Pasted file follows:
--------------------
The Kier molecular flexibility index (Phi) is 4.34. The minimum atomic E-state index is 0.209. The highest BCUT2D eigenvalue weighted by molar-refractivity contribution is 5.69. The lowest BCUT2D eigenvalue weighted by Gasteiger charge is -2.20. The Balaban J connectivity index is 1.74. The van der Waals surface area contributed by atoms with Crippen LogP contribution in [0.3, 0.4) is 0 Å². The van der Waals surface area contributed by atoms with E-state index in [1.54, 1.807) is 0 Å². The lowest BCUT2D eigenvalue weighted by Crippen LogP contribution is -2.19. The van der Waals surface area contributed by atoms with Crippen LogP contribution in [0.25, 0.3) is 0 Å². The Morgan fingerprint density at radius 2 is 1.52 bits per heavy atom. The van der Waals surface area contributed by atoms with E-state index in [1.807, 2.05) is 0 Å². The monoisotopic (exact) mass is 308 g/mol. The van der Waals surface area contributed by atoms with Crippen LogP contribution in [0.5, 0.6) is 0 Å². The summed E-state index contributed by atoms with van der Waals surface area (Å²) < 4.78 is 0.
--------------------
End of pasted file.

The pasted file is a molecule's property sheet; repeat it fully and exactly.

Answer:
The Kier molecular flexibility index (Phi) is 4.34. The minimum atomic E-state index is 0.209. The highest BCUT2D eigenvalue weighted by molar-refractivity contribution is 5.69. The lowest BCUT2D eigenvalue weighted by Gasteiger charge is -2.20. The Balaban J connectivity index is 1.74. The van der Waals surface area contributed by atoms with Crippen LogP contribution in [0.3, 0.4) is 0 Å². The van der Waals surface area contributed by atoms with E-state index in [1.54, 1.807) is 0 Å². The lowest BCUT2D eigenvalue weighted by Crippen LogP contribution is -2.19. The van der Waals surface area contributed by atoms with Crippen LogP contribution in [0.25, 0.3) is 0 Å². The Morgan fingerprint density at radius 2 is 1.52 bits per heavy atom. The van der Waals surface area contributed by atoms with E-state index in [1.807, 2.05) is 0 Å². The monoisotopic (exact) mass is 308 g/mol. The van der Waals surface area contributed by atoms with Crippen LogP contribution in [0.5, 0.6) is 0 Å². The summed E-state index contributed by atoms with van der Waals surface area (Å²) < 4.78 is 0.